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DRK Photo v. McGraw-Hill Global Education Holdings LLC

United States District Court, D. Arizona

February 4, 2019

DRK Photo, Plaintiff,
McGraw-Hill Global Education Holdings LLC, et al., Defendants.


          Honorable Diane J. Humetewa United States District Judge

         This matter is before the Court on Defendant[1] McGraw-Hill Global Education Holdings LLC's (“McGraw-Hill”) Motion for Attorney's Fees (Doc. 72). Plaintiff DRK Photo (“DRK”) filed a Response (Doc. 78), and McGraw-Hill filed a Reply (Doc. 84). DRK also filed a Motion to Seal an unredacted copy of DRK's Response to Defendant's Motion for Attorney's Fees and related exhibits. (Doc. 80). McGraw-Hill did not file a Response to the Motion to Seal and the time to do so has expired. See LRCiv. 7.2(c).

         I. BACKGROUND

         This was a copyright suit filed by DRK, a stock photo agency, against McGraw-Hill, a textbook publisher for allegedly infringing on DRK's copyright by exceeding the scope of license restrictions pertaining to certain photographs or failing to obtain permission to use the photographs. (Doc. 27). This was not DRK's first copyright suit in which DRK asserted that it had standing to bring the action pursuant to the “Representation Agreements”[2] and “Transfer Agreements”[3] between DRK and the photographers. In 2012, DRK filed suit against McGraw-Hill in the District Court of Arizona (“2012 Action”), in which the Court granted partial summary judgment in favor of McGraw-Hill finding that DRK lacked standing under 17 U.S.C. § 501(b) for the majority of its claims (June 10, 2014 Order”). DRK Photo v. McGraw-Hill Companies, Inc., 2014 WL 2584811, at *8 (D. Ariz. June 10, 2014), aff'd sub nom. DRK Photo v. McGraw-Hill Glob. Educ. Holdings, LLC, 870 F.3d 978 (9th Cir. 2017). In the 2012 Action, the Court held that neither the Representation Agreements nor the Assignment Agreements transferred legal ownership to DRK; therefore, as DRK was not the legal or beneficial owner of an exclusive right under a copyright, DRK did not have standing to sue for infringement of that right. Id. DRK appealed the June 10, 2014 Order.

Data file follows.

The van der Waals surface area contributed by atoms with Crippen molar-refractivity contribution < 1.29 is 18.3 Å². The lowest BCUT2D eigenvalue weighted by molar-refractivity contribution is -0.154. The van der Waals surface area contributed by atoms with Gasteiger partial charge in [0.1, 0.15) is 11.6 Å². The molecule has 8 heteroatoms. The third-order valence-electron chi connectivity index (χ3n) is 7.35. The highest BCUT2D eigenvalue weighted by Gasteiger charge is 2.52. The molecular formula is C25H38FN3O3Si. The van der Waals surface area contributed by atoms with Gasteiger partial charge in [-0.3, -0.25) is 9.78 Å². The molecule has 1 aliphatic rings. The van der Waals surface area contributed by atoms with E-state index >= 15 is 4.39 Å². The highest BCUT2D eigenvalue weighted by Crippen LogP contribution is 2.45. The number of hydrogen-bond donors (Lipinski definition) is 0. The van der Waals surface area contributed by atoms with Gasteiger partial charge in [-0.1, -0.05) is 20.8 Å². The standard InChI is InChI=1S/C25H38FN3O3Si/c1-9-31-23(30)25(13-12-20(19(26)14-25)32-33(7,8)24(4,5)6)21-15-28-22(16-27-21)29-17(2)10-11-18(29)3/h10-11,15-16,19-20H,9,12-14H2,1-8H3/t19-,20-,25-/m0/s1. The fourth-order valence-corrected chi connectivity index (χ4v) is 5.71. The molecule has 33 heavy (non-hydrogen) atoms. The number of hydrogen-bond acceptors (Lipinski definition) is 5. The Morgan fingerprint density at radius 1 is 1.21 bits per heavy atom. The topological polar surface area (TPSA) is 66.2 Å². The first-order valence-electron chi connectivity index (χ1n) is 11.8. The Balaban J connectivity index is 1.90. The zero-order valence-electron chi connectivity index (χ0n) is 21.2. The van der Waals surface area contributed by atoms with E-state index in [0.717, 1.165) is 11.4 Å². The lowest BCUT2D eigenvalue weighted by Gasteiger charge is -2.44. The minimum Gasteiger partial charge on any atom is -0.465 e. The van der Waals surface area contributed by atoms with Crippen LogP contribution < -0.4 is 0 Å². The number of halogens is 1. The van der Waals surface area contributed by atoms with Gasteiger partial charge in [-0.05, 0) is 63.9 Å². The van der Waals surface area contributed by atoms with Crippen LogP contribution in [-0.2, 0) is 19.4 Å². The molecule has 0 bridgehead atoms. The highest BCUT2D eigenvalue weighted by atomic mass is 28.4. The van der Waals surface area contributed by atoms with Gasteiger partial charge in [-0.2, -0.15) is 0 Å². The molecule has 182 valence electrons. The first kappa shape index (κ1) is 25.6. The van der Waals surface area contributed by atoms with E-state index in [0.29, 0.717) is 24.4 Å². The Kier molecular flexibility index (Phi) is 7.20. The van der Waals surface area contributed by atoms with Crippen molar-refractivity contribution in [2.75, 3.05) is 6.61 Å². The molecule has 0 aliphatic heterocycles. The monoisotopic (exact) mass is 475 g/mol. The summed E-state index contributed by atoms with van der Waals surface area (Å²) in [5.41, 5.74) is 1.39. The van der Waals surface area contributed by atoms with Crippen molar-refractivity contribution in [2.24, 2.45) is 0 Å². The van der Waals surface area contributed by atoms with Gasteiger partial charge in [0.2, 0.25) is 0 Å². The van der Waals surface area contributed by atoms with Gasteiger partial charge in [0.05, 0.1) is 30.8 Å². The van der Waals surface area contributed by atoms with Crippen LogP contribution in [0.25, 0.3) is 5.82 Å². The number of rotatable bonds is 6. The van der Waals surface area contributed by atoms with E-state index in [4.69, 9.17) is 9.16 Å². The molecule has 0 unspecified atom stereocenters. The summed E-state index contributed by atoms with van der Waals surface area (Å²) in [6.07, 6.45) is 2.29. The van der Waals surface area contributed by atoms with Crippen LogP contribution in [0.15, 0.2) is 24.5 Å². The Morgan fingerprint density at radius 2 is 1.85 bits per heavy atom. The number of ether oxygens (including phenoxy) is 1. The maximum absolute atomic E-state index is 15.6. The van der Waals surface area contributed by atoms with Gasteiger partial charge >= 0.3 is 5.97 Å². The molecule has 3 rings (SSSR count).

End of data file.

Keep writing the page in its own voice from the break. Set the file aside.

Despite the ongoing 2012 Action appeal, DRK filed this current suit, again relying on the Representation Agreements and Assignment Agreements to provide standing, even though in the 2012 Action the Representation Agreements and Assignment Agreements had been deemed ineffectual to confer standing under the Copyright Act. (Docs. 72 at 8-9, 78 at 4).[4] On April 5, 2017, the parties filed their Joint Case Management Report, in which DRK stated that it would opposes a stay of this case pending the outcome of the 2012 Action appeal. (Doc. 37 at 7). In the course of this litigation McGraw-Hill filed multiple motions, including a Motion for Summary Judgment (Doc. 45) and a Motion to Disqualify Counsel. (Doc. 49). On April 16, 2018, McGraw-Hill filed a notice of supplemental authority, which provided that on September 12, 2017, the Ninth Circuit had upheld the June 10, 2014 Order in the 2012 Action and the U.S. Supreme Court had denied DRK's Petition for Writ of Certiorari. (Doc. 67). Before the Court issued an Order on McGraw-Hill's Motion for Summary Judgment, on May 11, 2018, the parties filed a Stipulation of Dismissal with Prejudice. (Doc. 69).

         Shortly after the Court approved the parties' stipulation and dismissed the case with prejudice (Doc. 71), McGraw-Hill filed the instant Motion for Attorneys' Fees. (Doc. 72). Along with filing their Response (Doc. 78), DRK filed the Motion to Seal an unredacted copy of the Response and Exhibits 1 and 2 to the Declaration of Daniel Krasemann in Support of DRK's Response. (Doc. 80). DRK lodged the proposed sealed Unredacted Response and Exhibits 1 and 2. (Docs. 81, 82). McGraw-Hill filed a Reply in Support of its Motion for Attorneys' Fees, but did not file a Response to DRK's Motion to Seal. (Doc. 84).


         McGraw-Hill argues that as the prevailing party[5] it is entitled to an award of attorneys' fees because: (1) DRK's pursuit of this lawsuit was objectively unreasonable and frivolous as a matter of law, (2) DRK and its counsel acted in bad faith in bringing this lawsuit, and (3) a fee award to McGraw-Hill would serve the interests of the Copyright Act by deterring future improper litigation tactics. (Doc. 72). Additionally, McGraw-Hill argues that the amount of fees sought is reasonable. (Id. at 20). DRK disputes whether any award is warranted, but in any event, claims that McGraw-Hill has not demonstrated that the fee award requested is reasonable. (Doc. 78 at 16).

         A. Entitlement to Fees